Recreational and drinking water epidemiology is the second major theme of our group's work. This has developed from the catchment microbial dynamics and seeks to quantify the actual health effects when people come into contact with ‘environmental’ waters. With medical colleagues such as Dr Ros Stanwell Smith and Dr Roland Salmon, we developed a new protocol using a ‘semi-blind randomised’ trial using healthy adult volunteers. This protocol has been adopted by the WHO and was replicated in recent studies funded by the German Government. We have now completed (Sept 2007) further EU FP6 funded epidemiological studies in Mediterranean and Hungarian waters employing this protocol. US researchers in Florida have also applied the protocol using our questionnaires.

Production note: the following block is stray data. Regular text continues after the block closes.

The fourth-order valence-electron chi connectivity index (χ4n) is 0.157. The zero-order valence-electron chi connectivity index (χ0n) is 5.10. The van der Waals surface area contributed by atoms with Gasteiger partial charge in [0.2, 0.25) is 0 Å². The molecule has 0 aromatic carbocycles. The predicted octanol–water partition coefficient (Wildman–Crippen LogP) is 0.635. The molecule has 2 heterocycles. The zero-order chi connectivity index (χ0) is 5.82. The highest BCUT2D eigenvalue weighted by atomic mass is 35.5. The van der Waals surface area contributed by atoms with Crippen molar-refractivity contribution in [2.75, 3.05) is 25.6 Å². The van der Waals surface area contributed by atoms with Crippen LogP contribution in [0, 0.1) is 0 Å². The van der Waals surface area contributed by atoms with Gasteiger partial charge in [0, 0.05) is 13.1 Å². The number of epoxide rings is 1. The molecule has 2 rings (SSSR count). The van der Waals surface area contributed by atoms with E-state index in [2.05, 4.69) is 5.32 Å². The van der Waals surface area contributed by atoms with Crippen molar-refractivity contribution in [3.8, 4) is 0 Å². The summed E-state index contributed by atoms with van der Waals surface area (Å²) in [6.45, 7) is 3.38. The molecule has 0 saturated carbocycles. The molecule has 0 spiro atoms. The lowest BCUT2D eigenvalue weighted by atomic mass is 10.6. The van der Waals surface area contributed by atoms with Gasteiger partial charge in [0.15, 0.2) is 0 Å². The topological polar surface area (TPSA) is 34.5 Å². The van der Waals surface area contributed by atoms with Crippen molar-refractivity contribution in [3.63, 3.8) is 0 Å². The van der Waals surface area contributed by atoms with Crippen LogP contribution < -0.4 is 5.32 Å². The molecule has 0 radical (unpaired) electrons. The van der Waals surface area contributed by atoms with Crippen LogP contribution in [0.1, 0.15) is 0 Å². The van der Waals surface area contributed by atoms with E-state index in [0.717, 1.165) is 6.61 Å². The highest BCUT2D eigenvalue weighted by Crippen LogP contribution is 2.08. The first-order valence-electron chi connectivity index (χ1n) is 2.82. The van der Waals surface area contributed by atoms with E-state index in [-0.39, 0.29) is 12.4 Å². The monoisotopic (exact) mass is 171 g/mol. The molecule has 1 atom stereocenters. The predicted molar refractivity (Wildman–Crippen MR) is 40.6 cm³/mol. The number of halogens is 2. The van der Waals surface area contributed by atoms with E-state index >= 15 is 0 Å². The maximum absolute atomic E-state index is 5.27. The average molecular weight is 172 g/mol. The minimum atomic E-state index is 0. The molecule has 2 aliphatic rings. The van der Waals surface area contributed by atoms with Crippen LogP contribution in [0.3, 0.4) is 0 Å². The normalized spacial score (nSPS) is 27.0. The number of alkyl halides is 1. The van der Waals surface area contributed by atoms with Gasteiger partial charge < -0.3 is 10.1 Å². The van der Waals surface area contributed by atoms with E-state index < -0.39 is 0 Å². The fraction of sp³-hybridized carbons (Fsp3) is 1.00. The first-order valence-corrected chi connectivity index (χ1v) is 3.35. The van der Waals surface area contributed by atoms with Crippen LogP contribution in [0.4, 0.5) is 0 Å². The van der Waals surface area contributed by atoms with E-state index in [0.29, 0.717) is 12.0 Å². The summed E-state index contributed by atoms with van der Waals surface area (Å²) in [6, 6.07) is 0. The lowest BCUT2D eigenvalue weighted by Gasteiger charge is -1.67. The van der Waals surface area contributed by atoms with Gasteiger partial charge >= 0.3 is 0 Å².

The results from our original UK studies were selected by a WHO expert panel to form the basis of the new WHO guidelines for recreational waters published in 2003. These Guidelines were also informed by the work on catchment microbial dynamics outlined above which was presented at a meeting of the WHO in Farnham in 2002. This led to a new type of regulation which, put simply, incorporates ‘discounting’ of results when a compliance area is impacted by ‘natural’ fluxes of bacteria from catchment systems which are not caused by sewage spills. This approach has also been incorporated into an amended EU Bathing Water Directive published in 2006. Thus, the catchment microbial dynamics and epidemiology have together impacted directly on the international policy debate and formed the scientific evidence-base for much of the new WHO and EU standards. In addition to the current epidemiological field studies in Europe, we are developing new molecular methods of viral pathogen enumeration in recreational waters, through EU FP6 funding. The EU FP6 projects coordinated through Aberystwyth represent a research agenda defined in Article 14 of the 2006 Bathing Water Directive. They have been commissioned to provide the evidence-base for a report from the Commission to the EU Parliament in 2008 which will address the potential for virus measurements and new epidemiological data for bathing beach management. This research is led from Aberystwyth.